Glossary of Terminology
A-B TESTING – Testing technique where a percentage of site visitors are shown an alternate version of a design. The effectiveness of the two designs is then compared.
AFFINITY DIAGRAM – A tool used to organize a large number of ideas, sorting them into groups based on their natural relationships, for review and analysis.
ANALOGOUS SITUATIONS – An analogous situation is a situation from another area or industry that may relate to an area of focus for a design and may suggests ways to improve it.
ANALYTIC INDUCTION – A qualitative research method that begins with a rough hypothesis. which is modiﬁed through the examination of cases that don’t fit the hypothesis.
ANALYTICS – A broad term that encompasses a variety of tools, techniques and processes used for extracting useful information or meaningful patterns from data.
BETA LAUNCH – The limited launch of a software product with the goal of ﬁnding bugs before ﬁnal launch.
BIAS – A one-sided viewpoint, inclination or a partial perspective. An interviewer might inadvertently bias an interviewee’s answers by asking a “loaded” question. in which a desired answer is presupposed in the question.
BODYSTORMING – A prototyping method, Service situations are being acted out, for example for example at the hotel reception. The design team cast the roles, practice the situation. often with the input of end users. The purpose is to prototype and test interactions to better understand and reﬁne them.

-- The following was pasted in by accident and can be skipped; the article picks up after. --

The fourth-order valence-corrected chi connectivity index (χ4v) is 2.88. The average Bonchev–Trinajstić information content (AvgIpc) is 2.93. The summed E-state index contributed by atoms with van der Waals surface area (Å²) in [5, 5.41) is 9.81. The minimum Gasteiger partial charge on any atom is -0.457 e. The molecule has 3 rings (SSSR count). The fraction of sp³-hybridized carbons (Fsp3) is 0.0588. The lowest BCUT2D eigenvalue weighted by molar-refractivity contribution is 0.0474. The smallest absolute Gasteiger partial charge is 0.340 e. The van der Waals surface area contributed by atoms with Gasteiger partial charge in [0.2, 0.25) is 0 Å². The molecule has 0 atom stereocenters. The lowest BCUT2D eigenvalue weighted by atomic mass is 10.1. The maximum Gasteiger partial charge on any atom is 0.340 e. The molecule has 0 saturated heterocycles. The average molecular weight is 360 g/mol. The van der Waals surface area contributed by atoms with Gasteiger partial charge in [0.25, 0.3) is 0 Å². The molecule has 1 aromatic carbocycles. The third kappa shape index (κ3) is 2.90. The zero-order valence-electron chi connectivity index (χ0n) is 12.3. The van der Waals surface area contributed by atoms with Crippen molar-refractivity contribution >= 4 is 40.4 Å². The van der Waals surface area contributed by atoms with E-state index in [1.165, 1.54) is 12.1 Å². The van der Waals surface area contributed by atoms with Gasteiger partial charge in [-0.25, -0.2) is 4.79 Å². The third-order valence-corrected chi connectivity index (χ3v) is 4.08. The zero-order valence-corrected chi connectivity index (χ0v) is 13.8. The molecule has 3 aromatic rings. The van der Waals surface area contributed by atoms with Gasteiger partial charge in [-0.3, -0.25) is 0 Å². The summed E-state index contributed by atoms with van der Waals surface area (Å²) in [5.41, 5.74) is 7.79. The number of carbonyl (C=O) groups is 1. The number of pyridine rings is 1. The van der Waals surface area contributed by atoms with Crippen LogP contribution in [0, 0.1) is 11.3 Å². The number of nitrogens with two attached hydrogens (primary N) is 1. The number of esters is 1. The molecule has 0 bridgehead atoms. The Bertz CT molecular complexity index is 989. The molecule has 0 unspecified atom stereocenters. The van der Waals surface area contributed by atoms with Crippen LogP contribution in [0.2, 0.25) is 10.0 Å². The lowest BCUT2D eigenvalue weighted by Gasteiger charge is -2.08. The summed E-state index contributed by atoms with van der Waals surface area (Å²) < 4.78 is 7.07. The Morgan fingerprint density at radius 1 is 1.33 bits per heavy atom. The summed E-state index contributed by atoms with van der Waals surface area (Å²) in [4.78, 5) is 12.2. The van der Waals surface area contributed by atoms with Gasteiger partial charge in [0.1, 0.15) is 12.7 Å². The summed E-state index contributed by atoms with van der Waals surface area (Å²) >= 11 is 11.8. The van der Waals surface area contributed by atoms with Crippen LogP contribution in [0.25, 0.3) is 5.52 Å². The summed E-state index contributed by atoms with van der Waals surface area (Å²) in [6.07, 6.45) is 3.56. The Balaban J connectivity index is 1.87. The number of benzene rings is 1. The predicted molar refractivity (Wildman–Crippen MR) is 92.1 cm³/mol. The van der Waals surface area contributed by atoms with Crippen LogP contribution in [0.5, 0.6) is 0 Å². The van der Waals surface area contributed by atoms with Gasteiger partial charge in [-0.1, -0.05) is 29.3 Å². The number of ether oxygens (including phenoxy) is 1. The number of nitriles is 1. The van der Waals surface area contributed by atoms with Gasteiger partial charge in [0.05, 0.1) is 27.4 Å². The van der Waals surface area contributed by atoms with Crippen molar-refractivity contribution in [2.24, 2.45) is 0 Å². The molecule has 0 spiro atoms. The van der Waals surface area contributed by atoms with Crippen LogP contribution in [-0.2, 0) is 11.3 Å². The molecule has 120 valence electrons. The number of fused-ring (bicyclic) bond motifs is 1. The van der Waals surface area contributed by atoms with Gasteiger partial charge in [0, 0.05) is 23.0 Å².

BRAINSTORMING – Brainstorming is a group or individual creativity approach where design solutions are generated by members of the team in a collaborative session. A method for generating ideas. intended to inspire the free- ﬂowing sharing of thoughts of an individual or a group of people, typically while withholding criticism in order to promote uninhibited thinking.
CHANNEL – A medium for communication or delivery. Most services use more than one channel. For example, phone. email, in-store or web site.
CLOSED QUESTIONS – Questions that elicit a yes/no response.
CO-DESIGN – Process in which the design team directly engages end users to assist in the design to access knowledge that is crucial to develop successful design solutions. The designers should provide ways for people to engage with each other as well as instruments to communicate. be creative, share insights and envision their own ideas. The co-design activities can support different levels of participation, from situation in which the external ﬁgures are involved just in speciﬁc moments to situations in which they take part to the entire process. building up the service together with the designers.
COGNITIVE DISSONANCE – Cognitive dissonance refers to the discomfort caused by holding two or more conﬂicting (dissonant) beliefs at the same time. People seek to reduce the discomfort by changing one of the beliefs, thus returning to a state of ‘consonance’. So, for example, someone holding the belief that “I am a smart consumer,” may be faced with the dawning realization that “I paid too much for that car.” The two beliefs are in conﬂict (dissonant) and therefore uncomfortable. some one of the beliefs must change. To avoid undermining positive self-belief. and because it is difficult to get a different car, the user’s attitude about the car will change, so that it is seen as more valuable, and therefore worth the price paid.
COMPARISON TESTS – Usability test that compares two or more designs. Examples might be comparing alternative wireframes, comparing before and after designs, or a comparing a design against competitor designs.
CONCEPTUAL MODEL – A model constructed by the users in their mind to understand the working or the structure of objects, based on their mental model and previous experience to speed up their understanding. Also called mental model.